“Organizational change” is the new boardroom buzzword. Retailers are using online sales platforms. Factory owners are bringing in robotics. Suppliers are employing new software-driven inventory techniques. Companies must either adopt the new technologies or succumb to the competition.

Business executives are asking themselves how to make changes in the back office or production floor without alienating their staff.

Change by decree?

Many businesses seeking to adapt get off to an unsteady start because they initiate a change-by-decree strategy. There is a right and wrong way to reset a company’s culture, and authoritarian decrees such as, “Do it because I said so,” are rarely effective.

When leaders announce plans for new initiatives with little or no prior groundwork the effort fail before it begins.

“Forgetting that others in the organization haven’t been a part of the discussions and are not as familiar with all of the reasons for the change, leaders are surprised by the amount of resistance the new change generates,” say management consultants Ken and Scott Blanchard.2

The best way to proceed is from the top down, with company leaders showing themselves as prime exemplars of a new approach. From the start, senior leaders should embody the organization’s new approach, showing employees that real change is underway because it’s already happening at the top.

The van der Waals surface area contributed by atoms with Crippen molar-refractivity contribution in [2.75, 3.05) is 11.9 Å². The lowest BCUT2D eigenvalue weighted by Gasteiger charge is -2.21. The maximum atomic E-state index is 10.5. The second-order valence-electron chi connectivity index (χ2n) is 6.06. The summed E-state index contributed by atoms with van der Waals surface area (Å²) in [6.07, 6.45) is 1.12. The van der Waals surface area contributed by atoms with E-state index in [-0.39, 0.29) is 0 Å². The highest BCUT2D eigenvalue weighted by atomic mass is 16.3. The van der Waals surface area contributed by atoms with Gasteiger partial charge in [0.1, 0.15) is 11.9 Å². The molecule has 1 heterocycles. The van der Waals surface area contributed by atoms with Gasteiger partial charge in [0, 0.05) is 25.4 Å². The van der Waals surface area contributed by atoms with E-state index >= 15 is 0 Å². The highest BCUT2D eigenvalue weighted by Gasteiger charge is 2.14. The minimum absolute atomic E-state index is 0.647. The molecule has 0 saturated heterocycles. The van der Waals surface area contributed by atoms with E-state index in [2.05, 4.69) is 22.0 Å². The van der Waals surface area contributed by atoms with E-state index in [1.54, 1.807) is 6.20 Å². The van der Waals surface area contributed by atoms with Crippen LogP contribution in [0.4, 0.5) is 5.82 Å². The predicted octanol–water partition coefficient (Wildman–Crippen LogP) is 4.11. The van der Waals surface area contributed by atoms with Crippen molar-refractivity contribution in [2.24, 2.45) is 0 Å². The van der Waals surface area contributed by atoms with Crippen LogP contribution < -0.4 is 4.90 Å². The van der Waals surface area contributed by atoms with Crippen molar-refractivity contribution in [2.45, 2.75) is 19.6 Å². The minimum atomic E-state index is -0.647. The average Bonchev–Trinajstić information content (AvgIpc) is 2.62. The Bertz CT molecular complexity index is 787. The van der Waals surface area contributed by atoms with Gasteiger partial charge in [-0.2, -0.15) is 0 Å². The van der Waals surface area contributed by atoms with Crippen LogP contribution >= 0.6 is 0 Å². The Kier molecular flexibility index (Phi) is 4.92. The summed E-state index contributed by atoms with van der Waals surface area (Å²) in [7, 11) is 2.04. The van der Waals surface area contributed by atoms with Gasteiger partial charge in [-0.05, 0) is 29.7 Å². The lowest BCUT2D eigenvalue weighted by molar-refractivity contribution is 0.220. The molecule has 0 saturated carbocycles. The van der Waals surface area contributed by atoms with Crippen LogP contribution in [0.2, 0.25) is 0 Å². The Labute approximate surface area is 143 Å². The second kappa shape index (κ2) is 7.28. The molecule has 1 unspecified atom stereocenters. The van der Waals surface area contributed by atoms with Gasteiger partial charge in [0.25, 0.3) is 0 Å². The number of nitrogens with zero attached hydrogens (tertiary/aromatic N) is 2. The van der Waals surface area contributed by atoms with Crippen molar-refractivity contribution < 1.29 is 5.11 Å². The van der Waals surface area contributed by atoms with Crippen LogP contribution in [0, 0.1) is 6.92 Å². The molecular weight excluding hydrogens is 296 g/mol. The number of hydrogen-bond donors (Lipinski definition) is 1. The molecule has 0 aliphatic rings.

An appropriate way to motivate change in employees is to provide them with authentic communication about how the organization is proceeding and how it will benefit them. “In the absence of clear, factual communication, people tend to create their own information about the change, and rumors become facts,” the Blanchards say. Decision makers who simultaneously embody and demonstrate the benefits of change within the organization are less likely to face opposition and create a readiness for change before it is implemented.

The Importance of Involving Employees

Executives should plan their change initiatives like generals who prepare for a battle. Anticipate the obvious contingencies ─ the many questions about operations that staff members will have, for example ─ and be prepared to coach people through the process.

But don’t confuse endless PowerPoint presentations with actual communication, as one expert puts it. While meetings and processes can be helpful, they can’t replace meaningful face-to-face communication.

And don’t expect it to be easy. “Change is uncomfortable, and adapting to change is messy,” Fenson notes.

 

Click here for more information on Human Resources programs offered at The University of Scranton.

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Sources:

1 http://www.mckinsey.com/industries/high-tech/our-insights/digital-america-a-tale-of-the-haves-and-have-mores
2 http://www.fastcompany.com/3015083/leadership-now/6-steps-for-successfully-bringing-change-to-your-company
3 http://www.strategy-business.com/article/00255?gko=9d35b
4 http://www.inc.com/articles/2000/06/19312.html
5 https://www.boundless.com/management/textbooks/boundless-management-textbook/organizational-culture-and-innovation-4/managing-change-for-employees-40/strategies-for-successful-organizational-change-215-7289/